Best budget lav mic

While this mic won’t be your professional mainstay, it’s beyond practical, super affordable and dependable. 

It's a well-built lavalier mic and is perfect for personal projects. 

DSLR MICROPHONE  •  Boya by-M1 Lav Mic

Key Specs

  • High quality condenser mic for price
  • 20-inch audio cable 
  • Comes with clip-on mic

Best Lavalier Microphones

Rode SmartLav+  ($79)

Lav mics: best DSLR microphone

If you’re looking for a lav mic that’s higher quality than the Boya, but still reasonable, the Rode SmartLav+ is the way to go. It’s a 3.5mm TRRS lav mic and the clip is sturdier than anticipated, and offers great sound quality for the price point. 

In addition to the mic, it offers a windscreen and a mic clip. 

With an omnidirectional polar pattern, you can use it with your DSLR or even plug it right into your smartphone for great sound quality.

DSLR MICROPHONE  •  Rode SmartLav+

Key Specs

  • Broadcast-quality sound
  • Kevlar reinforced cable
  • TRRS jack connectivity

Honorable but ridiculously expensive mention, the Sennheiser EW 100 ENG G3 priced a whopping $799. Anyone who is willing to spend that much on a lav mic, is likely not scanning this article, but just in case, we couldn’t leave it off as it is one of the best lav mics to use with your camera. You can find them at lower prices on certain websites like sweetwater or or eBay.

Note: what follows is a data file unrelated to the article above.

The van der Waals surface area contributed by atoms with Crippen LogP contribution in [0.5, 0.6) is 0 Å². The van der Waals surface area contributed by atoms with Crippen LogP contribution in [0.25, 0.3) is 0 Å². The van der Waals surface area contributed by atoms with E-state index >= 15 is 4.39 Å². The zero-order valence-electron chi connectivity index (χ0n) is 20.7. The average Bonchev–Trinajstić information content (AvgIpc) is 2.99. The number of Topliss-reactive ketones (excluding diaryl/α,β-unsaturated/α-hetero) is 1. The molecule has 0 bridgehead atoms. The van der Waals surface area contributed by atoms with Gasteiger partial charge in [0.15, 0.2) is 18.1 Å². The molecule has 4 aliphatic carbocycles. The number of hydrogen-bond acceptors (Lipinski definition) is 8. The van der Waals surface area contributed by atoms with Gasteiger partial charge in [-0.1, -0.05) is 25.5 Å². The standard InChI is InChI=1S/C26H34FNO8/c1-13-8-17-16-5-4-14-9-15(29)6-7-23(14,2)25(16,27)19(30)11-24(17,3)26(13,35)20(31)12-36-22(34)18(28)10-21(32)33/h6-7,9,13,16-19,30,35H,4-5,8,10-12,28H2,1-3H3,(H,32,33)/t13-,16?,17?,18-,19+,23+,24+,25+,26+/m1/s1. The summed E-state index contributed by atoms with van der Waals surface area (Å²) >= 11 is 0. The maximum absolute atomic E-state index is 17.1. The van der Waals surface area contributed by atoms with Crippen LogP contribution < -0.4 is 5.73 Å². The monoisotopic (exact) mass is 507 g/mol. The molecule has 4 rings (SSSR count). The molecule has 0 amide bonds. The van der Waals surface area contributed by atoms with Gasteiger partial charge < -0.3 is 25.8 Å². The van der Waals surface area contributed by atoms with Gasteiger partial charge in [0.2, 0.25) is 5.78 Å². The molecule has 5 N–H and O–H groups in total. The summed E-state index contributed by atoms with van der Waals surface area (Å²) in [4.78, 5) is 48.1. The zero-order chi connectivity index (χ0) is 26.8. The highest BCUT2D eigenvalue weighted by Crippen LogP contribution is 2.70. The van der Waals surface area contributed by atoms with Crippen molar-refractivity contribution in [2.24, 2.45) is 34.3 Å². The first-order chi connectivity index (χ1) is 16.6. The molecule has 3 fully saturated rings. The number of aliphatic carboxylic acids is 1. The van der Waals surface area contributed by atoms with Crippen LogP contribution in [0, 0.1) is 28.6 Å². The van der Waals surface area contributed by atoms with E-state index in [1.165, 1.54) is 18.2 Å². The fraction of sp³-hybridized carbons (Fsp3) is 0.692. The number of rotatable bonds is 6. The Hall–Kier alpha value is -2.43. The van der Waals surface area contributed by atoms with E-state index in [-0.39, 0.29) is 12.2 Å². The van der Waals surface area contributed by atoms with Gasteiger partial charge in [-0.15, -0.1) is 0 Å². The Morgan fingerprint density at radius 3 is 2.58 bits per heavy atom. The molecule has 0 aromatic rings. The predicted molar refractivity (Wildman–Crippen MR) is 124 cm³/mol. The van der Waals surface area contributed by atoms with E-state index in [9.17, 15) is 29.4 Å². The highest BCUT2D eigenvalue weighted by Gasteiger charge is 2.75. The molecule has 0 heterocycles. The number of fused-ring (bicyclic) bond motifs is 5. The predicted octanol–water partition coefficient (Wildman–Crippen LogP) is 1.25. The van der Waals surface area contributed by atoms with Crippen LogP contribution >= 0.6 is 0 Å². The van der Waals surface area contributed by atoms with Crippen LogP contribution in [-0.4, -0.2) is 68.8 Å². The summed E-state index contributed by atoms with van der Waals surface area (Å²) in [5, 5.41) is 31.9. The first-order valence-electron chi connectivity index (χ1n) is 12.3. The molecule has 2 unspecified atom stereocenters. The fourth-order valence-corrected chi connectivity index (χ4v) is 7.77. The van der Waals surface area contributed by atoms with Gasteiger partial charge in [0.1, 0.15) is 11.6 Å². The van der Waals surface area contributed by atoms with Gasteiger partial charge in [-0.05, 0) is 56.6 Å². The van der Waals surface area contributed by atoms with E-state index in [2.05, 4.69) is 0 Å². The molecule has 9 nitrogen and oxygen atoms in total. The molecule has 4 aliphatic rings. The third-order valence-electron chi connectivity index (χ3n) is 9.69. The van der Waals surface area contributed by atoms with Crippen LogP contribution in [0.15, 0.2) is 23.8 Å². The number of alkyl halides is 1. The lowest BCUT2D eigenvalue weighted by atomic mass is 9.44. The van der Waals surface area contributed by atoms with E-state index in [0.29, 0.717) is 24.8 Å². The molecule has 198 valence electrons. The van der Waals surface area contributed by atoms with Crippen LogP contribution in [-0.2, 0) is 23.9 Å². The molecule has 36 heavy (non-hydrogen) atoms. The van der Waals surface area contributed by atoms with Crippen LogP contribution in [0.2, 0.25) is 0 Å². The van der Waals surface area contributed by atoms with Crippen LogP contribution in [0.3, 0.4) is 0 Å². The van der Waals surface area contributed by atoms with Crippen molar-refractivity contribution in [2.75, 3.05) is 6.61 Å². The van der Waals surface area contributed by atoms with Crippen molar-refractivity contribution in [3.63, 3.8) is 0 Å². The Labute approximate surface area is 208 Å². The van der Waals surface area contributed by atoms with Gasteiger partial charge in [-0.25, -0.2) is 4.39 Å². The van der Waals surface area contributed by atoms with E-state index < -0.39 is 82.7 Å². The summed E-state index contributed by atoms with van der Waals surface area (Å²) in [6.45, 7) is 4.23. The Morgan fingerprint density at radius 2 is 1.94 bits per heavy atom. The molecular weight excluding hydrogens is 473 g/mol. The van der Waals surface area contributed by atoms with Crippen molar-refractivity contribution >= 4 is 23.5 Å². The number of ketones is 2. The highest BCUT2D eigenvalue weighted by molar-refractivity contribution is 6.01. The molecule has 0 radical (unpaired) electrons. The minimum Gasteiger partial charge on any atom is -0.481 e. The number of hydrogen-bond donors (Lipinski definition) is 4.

Best Handheld Mic for DSLR

Shure VP64A ($79)

Handhelds: Best DSLR microphones

A Shure had to make the list! While there are many Shure microphones to pick from, I wanted to throw in one of the better handheld microphones. This one is fairly budget-friendly. While it’s best for speech, other features include water proof mesh, windscreen, strong build and good for travel. 

While this is great for reporters, it is still a good option for attaching to your camera, it just takes a bit more work. An adapter cable or adapter will be needed to ensure the XLR connectivity will work with your camera.


Key Specs

  • Frequency response w/ mid-range rise for optimal speech
  • Water-resistant mesh grille
  • Internal isolation mount


Ultimate Guide to Sound Recording

If you’re still unsure about what kind of mic is best for you, don’t worry. The next article dives deeper into the types of microphones, their properties, and more insight into additional sound gear. 

Up Next: Recording sound →
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  • Alyssa Maio is a screenwriter from New Jersey, now living in Los Angeles. She works as a copywriter here at StudioBinder.